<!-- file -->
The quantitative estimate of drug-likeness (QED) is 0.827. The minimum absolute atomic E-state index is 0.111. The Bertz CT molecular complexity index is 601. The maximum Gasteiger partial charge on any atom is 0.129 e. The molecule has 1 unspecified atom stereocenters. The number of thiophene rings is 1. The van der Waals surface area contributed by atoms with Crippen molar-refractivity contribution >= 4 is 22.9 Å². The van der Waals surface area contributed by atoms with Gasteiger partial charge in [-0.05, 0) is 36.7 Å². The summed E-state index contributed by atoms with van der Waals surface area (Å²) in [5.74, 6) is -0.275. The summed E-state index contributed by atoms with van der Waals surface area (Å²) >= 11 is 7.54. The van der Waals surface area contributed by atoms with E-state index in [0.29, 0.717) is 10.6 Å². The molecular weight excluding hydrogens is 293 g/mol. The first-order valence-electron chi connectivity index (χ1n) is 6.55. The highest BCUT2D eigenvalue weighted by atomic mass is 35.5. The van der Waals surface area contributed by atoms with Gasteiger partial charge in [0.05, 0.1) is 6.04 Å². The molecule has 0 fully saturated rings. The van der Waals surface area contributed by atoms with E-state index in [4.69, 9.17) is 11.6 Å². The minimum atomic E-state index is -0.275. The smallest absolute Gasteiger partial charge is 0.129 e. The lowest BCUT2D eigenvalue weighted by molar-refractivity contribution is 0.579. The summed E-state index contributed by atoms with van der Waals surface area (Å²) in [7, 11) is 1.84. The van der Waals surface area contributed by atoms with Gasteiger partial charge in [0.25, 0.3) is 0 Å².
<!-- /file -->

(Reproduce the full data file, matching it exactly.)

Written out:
The quantitative estimate of drug-likeness (QED) is 0.827. The minimum absolute atomic E-state index is 0.111. The Bertz CT molecular complexity index is 601. The maximum Gasteiger partial charge on any atom is 0.129 e. The molecule has 1 unspecified atom stereocenters. The number of thiophene rings is 1. The van der Waals surface area contributed by atoms with Crippen molar-refractivity contribution >= 4 is 22.9 Å². The van der Waals surface area contributed by atoms with Gasteiger partial charge in [-0.05, 0) is 36.7 Å². The summed E-state index contributed by atoms with van der Waals surface area (Å²) in [5.74, 6) is -0.275. The summed E-state index contributed by atoms with van der Waals surface area (Å²) >= 11 is 7.54. The van der Waals surface area contributed by atoms with E-state index in [0.29, 0.717) is 10.6 Å². The molecular weight excluding hydrogens is 293 g/mol. The first-order valence-electron chi connectivity index (χ1n) is 6.55. The highest BCUT2D eigenvalue weighted by atomic mass is 35.5. The van der Waals surface area contributed by atoms with Gasteiger partial charge in [0.05, 0.1) is 6.04 Å². The molecule has 0 fully saturated rings. The van der Waals surface area contributed by atoms with E-state index in [4.69, 9.17) is 11.6 Å². The minimum atomic E-state index is -0.275. The smallest absolute Gasteiger partial charge is 0.129 e. The lowest BCUT2D eigenvalue weighted by molar-refractivity contribution is 0.579. The summed E-state index contributed by atoms with van der Waals surface area (Å²) in [7, 11) is 1.84. The van der Waals surface area contributed by atoms with Gasteiger partial charge in [0.25, 0.3) is 0 Å².